Fig. 1 The late Peter ‘Micky’ Willet (deceased April 2019) in the Plowden & Smith metal department cleaning the bore of an antique gun
Late 19th Century Ornamental Copper Urn
Fig 2. Victorian ornamental copper urn before (left) and after (right) conservation with Mick Willet, Plowden & Smith’s Senior Metal Restorer for over 50 years
Fig 3. Area of localised patina loss on the base of the urn, caused by the distortion
Fig 4. Micky dismantling the urn
Fig. 5 Differently sized pieces of Jabroc® used by Micky to reshape the urn
Fig 6. Examples of the oldest form of gun action, matchlock, found amongst modified rifles
Fig 7. This rifle was not dismantled to preserve the raw hide wrap
A large group of rifles for an international client was conserved by Plowden & Smith in 2019.
Although some of the rifles were of entirely relatively recent manufacture, dating from the 20th century and representing a single production, most were a fascinating amalgamation of parts and modifications originating from different guns, time periods and cultures.
In some cases the rifle actions dated back to the 16th and 17th centuries (Fig. 6), and there was a great range in the stability of these composite pieces, often due to the makeshift nature of their creation for urgent use in battle. The specific construction and components represented a fascinating historical resource indicating trade or even trafficking relationships (Grant 2015; Satia 2018).
As part of a largely undocumented collection, very little was known about these objects and the client was keen for Plowden & Smith to discover as much as we could about them during their treatment. Ensuring object stability was also key as the possibility of future handling of these items could not be ruled out. Moderate to severe corrosion could be seen on most external surfaces, concealing decorative features and manufacturing details as well as representing a condition issue, and in some cases stability issues were compounded by missing parts.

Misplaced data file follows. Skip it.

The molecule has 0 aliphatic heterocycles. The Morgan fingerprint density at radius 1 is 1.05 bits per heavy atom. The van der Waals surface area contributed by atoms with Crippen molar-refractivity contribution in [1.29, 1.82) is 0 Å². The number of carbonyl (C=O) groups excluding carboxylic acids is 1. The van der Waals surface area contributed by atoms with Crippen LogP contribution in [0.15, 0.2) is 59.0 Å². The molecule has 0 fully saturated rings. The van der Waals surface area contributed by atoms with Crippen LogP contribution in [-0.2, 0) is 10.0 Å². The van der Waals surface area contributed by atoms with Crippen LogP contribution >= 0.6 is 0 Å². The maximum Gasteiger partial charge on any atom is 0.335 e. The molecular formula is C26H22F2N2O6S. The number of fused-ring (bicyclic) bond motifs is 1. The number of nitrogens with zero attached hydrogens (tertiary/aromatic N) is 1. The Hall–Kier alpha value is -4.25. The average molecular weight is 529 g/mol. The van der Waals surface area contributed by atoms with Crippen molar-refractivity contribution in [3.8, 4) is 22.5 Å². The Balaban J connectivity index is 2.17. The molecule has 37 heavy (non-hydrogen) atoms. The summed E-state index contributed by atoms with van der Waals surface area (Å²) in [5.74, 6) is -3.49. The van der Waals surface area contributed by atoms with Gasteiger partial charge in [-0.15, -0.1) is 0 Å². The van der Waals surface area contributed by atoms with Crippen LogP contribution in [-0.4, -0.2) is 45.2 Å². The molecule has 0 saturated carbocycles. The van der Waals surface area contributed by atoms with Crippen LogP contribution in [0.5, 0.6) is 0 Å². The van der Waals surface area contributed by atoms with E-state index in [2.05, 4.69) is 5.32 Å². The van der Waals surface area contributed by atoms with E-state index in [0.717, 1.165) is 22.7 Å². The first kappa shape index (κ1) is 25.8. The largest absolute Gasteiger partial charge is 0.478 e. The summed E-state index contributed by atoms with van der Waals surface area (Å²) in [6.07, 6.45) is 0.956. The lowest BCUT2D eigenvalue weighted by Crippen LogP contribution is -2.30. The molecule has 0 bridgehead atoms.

Some rifles could not be separated e.g. when modifications consisted of raw hide wraps or fragile metal bands (Fig. 7). On all examples condition was much improved through cleaning of external surfaces (Figs. 8 and 9). However, where possible, and under Micky’s guidance, many items were disassembled to thoroughly clean and treat active corrosion on internal as well as external fittings (Fig.10).
This process exposed makers marks not only hidden by corrosion, but also on surfaces not visible when the guns were assembled. This provided valuable information for the client about the date and place of manufacture of different components, and, in some cases, the number of modifications made. Missing screws were also replaced, and Micky made new parts from scratch (Figs. 10 and 11), to support structural integrity and understandability.
Had these pieces been treated with a strictly conservation approach, using contemporary academic skills and adhering to minimum intervention, the guns would not have been dismantled and structural issues would have been addressed using discreet reversible fills and supports. This would not have facilitated the discovery and treatment of a significant proportion of the corrosion; makers marks and the new information they provided would have remained unknown; the final pieces would have appeared noticeably incomplete on display; and materials foreign to the object would have been introduced, in place of the metal fittings which Micky made. It is also arguable that the strength and stability of restored fittings was superior to the alternative fills and supports.